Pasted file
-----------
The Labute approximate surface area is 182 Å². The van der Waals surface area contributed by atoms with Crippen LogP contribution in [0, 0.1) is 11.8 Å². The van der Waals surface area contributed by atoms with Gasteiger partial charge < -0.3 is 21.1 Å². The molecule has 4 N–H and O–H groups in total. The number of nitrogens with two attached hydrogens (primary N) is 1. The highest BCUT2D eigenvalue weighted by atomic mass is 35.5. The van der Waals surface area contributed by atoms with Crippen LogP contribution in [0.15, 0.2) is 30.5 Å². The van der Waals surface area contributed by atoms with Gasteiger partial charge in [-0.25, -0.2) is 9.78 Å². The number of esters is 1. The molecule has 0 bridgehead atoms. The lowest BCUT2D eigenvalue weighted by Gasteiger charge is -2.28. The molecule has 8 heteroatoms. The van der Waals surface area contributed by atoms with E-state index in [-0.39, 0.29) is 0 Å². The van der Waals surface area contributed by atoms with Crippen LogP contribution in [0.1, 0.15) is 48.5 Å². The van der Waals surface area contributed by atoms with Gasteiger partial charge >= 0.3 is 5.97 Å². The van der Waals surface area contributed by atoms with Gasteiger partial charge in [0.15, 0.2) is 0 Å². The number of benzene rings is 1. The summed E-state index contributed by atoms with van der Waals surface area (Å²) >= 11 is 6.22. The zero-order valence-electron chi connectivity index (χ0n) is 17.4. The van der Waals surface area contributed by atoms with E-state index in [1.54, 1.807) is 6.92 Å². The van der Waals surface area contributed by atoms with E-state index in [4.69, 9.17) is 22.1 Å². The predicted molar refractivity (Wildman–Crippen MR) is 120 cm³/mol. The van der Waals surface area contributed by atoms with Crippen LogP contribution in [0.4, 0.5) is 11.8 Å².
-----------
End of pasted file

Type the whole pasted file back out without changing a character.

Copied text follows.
The Labute approximate surface area is 182 Å². The van der Waals surface area contributed by atoms with Crippen LogP contribution in [0, 0.1) is 11.8 Å². The van der Waals surface area contributed by atoms with Gasteiger partial charge < -0.3 is 21.1 Å². The molecule has 4 N–H and O–H groups in total. The number of nitrogens with two attached hydrogens (primary N) is 1. The highest BCUT2D eigenvalue weighted by atomic mass is 35.5. The van der Waals surface area contributed by atoms with Crippen LogP contribution in [0.15, 0.2) is 30.5 Å². The van der Waals surface area contributed by atoms with Gasteiger partial charge in [-0.25, -0.2) is 9.78 Å². The number of esters is 1. The molecule has 0 bridgehead atoms. The lowest BCUT2D eigenvalue weighted by Gasteiger charge is -2.28. The molecule has 8 heteroatoms. The van der Waals surface area contributed by atoms with E-state index in [-0.39, 0.29) is 0 Å². The van der Waals surface area contributed by atoms with Crippen LogP contribution in [0.1, 0.15) is 48.5 Å². The van der Waals surface area contributed by atoms with Gasteiger partial charge >= 0.3 is 5.97 Å². The van der Waals surface area contributed by atoms with Gasteiger partial charge in [0.15, 0.2) is 0 Å². The number of benzene rings is 1. The summed E-state index contributed by atoms with van der Waals surface area (Å²) >= 11 is 6.22. The zero-order valence-electron chi connectivity index (χ0n) is 17.4. The van der Waals surface area contributed by atoms with E-state index in [1.54, 1.807) is 6.92 Å². The van der Waals surface area contributed by atoms with E-state index in [4.69, 9.17) is 22.1 Å². The predicted molar refractivity (Wildman–Crippen MR) is 120 cm³/mol. The van der Waals surface area contributed by atoms with Crippen LogP contribution in [0.4, 0.5) is 11.8 Å².